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How Photoshop helped ex-gang members gain a new sense of identity




Steven Burton
Steven Burton
Steven Burton
Steven Burton
Steven Burton
Steven Burton
Steven Burton
Steven Burton
Steven Burton
Steven Burton
Steven Burton
Steven Burton
Steven Burton
Steven Burton
Steven Burton
Steven Burton
Steven Burton
Steven Burton
Steven Burton
Steven Burton
Steven Burton
Steven Burton
Steven Burton
Steven Burton
Steven Burton


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You might have heard of Homeboy Industries, the downtown L.A. based group that helps at-risk youth and former gang members. Homeboy offers a variety of free programs such as mental health counseling, work-readiness training and even tattoo removal.

How those tattoos can change someone's self-image is the subject of a book project that turns the tables on gang life. "Skin Deep" features photographs of heavily tattooed ex-gang members before and after their ink has been removed using Photoshop. 

When the subjects see the images of their tattoo-free skin, their reaction is emotional and powerful.

Steven Burton is a photographer and the mind behind the project, which features the photographs of 27 homeboys and homegirls.

Francisco Flores is one of them.

Speaking with Take Two's A Martinez, Flores recalled his life before all the ink. "I grew up in South Central. It was a rough life. Both parents were addicts so I kind of had to fend for myself for most of my life," Flores said, "So, at a young age I got in trouble...then I went to prison. Once I got out of prison my parole officer was adamant about me going to Homeboy industries to get tattoo removal and that's how I started..."

Before he began the removal process, Flores speculates he had over a thousand tattoos all over his body including his face. His eyebrows, eyelids, lips, jawline and cheeks were all covered with ink. He said the sight of him would put people on edge.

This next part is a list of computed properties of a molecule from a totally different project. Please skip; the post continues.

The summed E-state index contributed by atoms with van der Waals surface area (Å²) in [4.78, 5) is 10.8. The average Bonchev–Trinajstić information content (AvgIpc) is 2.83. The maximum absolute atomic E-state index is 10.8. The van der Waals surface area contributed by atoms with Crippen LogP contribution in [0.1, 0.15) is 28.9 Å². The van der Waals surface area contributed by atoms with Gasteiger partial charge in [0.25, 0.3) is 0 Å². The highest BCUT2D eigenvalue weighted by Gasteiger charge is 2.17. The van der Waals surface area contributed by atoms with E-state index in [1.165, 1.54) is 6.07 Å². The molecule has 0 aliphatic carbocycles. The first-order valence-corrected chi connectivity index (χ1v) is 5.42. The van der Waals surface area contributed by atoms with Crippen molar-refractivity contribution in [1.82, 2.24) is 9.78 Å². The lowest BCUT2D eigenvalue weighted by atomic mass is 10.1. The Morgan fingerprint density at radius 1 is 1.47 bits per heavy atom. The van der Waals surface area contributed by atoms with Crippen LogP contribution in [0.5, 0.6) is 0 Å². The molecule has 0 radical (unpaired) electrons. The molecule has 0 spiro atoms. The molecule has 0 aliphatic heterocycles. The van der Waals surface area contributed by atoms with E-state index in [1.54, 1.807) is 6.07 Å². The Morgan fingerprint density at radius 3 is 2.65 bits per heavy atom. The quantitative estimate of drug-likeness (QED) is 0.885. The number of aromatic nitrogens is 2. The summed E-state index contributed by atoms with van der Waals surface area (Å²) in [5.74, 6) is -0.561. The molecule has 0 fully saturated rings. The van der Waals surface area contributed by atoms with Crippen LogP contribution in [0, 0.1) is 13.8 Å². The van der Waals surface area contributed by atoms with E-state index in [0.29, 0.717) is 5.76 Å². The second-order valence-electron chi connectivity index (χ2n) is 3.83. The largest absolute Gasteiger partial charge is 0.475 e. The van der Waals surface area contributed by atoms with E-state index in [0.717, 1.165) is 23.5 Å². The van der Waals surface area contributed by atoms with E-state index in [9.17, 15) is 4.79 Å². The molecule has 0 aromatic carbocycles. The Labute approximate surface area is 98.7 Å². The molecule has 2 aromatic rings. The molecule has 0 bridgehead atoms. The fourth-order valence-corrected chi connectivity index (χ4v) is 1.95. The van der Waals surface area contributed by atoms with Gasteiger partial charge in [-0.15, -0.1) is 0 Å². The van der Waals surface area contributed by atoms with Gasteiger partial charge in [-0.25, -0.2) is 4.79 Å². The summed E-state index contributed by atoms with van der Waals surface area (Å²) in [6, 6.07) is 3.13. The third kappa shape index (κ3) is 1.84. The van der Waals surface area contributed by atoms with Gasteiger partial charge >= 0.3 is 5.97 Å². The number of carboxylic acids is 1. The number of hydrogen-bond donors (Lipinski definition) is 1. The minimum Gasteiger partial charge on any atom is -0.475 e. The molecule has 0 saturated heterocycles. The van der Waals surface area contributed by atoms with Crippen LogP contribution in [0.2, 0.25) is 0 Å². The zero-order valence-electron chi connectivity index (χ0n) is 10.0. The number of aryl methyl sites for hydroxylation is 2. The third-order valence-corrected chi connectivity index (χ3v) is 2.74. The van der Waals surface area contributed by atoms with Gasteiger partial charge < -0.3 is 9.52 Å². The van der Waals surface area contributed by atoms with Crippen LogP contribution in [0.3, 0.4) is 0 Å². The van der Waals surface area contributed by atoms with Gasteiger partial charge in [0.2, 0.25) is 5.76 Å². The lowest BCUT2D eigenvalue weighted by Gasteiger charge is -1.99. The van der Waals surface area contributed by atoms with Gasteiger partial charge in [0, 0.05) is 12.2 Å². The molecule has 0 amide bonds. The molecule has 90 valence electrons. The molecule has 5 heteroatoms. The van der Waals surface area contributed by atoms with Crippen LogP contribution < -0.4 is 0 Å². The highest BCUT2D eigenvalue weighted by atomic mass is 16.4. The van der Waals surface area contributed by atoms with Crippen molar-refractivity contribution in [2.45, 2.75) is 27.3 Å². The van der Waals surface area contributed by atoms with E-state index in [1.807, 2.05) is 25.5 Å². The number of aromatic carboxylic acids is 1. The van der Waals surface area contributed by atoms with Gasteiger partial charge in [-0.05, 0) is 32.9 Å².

"I wouldn't be able to walk up to people," Flores laughed, "I'd be walking on the street and I'll have somebody just jump away from me and grab their purse or grab their kids....I'm like, 'I'm not going to do nothing to your kid, I'm just like you.'"

It was around this time that photographer Steven Burton came into the picture. He was at Homeboy Industries to view a documentary about the organization's founder when he became drawn to the tattoo removal program. He set out to photograph as many 'homeboys' and 'homegirls' as he could.

"The actual photographs themselves didn't take too long, it was like a couple of days. The Photoshop took a long time depending on who I was Photoshopping," Burton said of the project's timeline, "If you could actually see any skin...a lot of times I'd have to take parts of my own skin and then Photoshop them onto him...so in total it took around 400 hours, but then after that the hardest thing was actually to find people again." 

Once everyone was tracked down, they were shown the photographs and the reactions were raw and insightful.

Francisco reaction

In Francisco's initial reaction video, he says he'd rather be labeled a fat guy than a cholo. 'Cholo' is Spanish slang for thug or gangster, and a term that Francisco wants nothing to do with any longer.

"Cholo is just...I'm not that no more. It was my past, but it's not me no more and I still get labeled as that gang member, and it's like...I'm not a gang member no more, I'm a father...."

The tattoo-less images of Francisco had the most impact on his children. He has five, and he explained why they are the main motivation for the tattoo removal.

"I just want to show my kids something different. I just don't want them to see the gang side and be like 'Oh, what's that?' and have them go through it again and be like 'Oh I was gone for so many years out of your life, ' Francisco explained, "And they remember that and then it puts them in a place I don't want them to be. I want them to be happy and remember the good times and not go back and reminisce about the past and all the harsh things that I did and...I wasn't a good person." 

To hear the full interview, click the blue play button above.